By Ray Hanania
There are more than 4.5 million Arabs in the United States, and about 7 million Muslims. The majority of Arabs are Christian, by about 65 percent and the remainder are Muslim. Of the 7 million Muslims, only about 22 percent originate from one of 22 Arab countries and the largest majority are African American Muslims.
In a population of more than 300 million Americans, that is not a lot of Arabs or Muslims. Yet, Arabs in America have a growing presence in many fields, from law and legal work like renown attorney Joumana Kayrouz in Detroit to elected officials like Palestinian American Congressman Justin Amash.
Some of the most popular Mediterranean food is distributed by an American Arab company, Ziyad Brothers Importing, based in the Chicago area. And Arab Americans hold positions in government offices, elected posts and even appear on television and work in journalism and media communications (as this author does).
Yet, who is the most recognized Arab in America?
Ironically, most Americans don’t know many American Arabs at all, even though American Arabs have been in this country since the early part of the 19th Century. They have served during World War I and World War II, during the Korean War and during the Vietnam War (as this author did). Despite their contributions to America, some Americans view them with hate and vicious racism. But the truth is the majority of Arabs in American are more patriotic than the typical non-Arab American.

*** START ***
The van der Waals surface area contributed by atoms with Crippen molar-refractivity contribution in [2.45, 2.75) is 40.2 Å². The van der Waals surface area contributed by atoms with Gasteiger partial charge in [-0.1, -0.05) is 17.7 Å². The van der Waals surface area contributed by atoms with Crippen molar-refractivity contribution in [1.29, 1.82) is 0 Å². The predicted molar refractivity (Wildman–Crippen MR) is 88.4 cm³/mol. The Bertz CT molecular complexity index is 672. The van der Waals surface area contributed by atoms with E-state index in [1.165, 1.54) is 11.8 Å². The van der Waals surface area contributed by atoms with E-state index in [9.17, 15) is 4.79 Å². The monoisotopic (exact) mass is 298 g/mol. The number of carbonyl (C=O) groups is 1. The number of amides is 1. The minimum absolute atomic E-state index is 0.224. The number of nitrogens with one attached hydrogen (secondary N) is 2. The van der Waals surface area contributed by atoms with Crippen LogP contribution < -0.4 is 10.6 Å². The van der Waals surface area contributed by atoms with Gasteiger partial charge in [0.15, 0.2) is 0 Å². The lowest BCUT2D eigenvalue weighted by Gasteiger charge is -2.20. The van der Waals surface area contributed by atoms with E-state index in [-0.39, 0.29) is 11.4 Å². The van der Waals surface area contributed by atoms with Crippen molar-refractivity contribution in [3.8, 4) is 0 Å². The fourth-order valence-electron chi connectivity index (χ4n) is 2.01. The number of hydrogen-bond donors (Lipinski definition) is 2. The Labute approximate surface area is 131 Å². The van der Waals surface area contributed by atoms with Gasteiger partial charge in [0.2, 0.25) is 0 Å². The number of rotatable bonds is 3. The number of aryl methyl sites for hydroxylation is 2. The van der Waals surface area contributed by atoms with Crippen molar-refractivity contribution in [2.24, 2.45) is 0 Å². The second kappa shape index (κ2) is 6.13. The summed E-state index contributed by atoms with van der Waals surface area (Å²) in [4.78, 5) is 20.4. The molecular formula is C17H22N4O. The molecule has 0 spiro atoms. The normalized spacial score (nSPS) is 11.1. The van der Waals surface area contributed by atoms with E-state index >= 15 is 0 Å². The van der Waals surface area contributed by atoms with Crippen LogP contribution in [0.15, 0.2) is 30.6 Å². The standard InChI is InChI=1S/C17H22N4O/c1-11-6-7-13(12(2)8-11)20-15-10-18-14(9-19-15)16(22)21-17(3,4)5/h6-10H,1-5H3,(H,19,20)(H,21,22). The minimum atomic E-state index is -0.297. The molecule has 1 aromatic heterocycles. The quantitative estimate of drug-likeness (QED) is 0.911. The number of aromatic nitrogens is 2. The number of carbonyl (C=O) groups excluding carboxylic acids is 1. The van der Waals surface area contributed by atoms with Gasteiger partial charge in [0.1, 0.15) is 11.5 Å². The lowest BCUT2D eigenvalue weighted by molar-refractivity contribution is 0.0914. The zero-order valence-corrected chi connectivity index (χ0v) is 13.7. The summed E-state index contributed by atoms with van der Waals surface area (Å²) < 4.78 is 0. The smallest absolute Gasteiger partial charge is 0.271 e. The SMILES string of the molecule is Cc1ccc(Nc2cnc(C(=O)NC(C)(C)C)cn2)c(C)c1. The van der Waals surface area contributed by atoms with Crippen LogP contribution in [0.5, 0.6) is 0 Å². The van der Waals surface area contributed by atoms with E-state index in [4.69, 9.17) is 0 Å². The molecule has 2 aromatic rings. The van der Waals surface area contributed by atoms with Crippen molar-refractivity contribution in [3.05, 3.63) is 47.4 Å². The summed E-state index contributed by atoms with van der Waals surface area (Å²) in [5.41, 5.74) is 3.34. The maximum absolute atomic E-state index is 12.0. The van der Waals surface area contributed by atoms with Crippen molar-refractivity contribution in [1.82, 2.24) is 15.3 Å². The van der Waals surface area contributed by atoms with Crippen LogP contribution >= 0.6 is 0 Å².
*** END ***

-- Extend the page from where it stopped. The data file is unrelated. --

So, who is the most recognized Arab in America?
I am asking you to submit your suggestions or post them below using our comment system hosted by the popular hosting site DISQUS. Tell us who you believe is the most recognized American Arab.
Here’s my suggestion: The most recognized Arab in America is journalist Hoda Kotb, who is Muslim and Egyptian American. She is the cohost of the very popular fourth hour of th eToday Show on NBC Network Television with Kathie Lee Gifford. Kotb is recognizable on this national television scale for her bright humor and great personality. She won a Daytime Emmy Award in 2010 as part of The Today Show team. Kotb is also a correspondent for NBC’s Dateline NBC.
I met Kotb in the late 1990s when she was the guest speaker at an event hosted by the National American Arab Journalists Association (NAAJA), which was folded in 2013. She is funny. Her story of pursuing journalism is inspiring.
Hoda is the author of two books, “Ten Years Later” and a memoir entitled “Hoda“.
We look forward to your nominations of the most recognizable Arab in America. Email to us at:
(Ray Hanania is an award winning former Chicago City Hall reporter and President & CEO of Urban Strategies Group media relations. He is the managing editor of The Arab Daily News. Reach him at firstname.lastname@example.org.)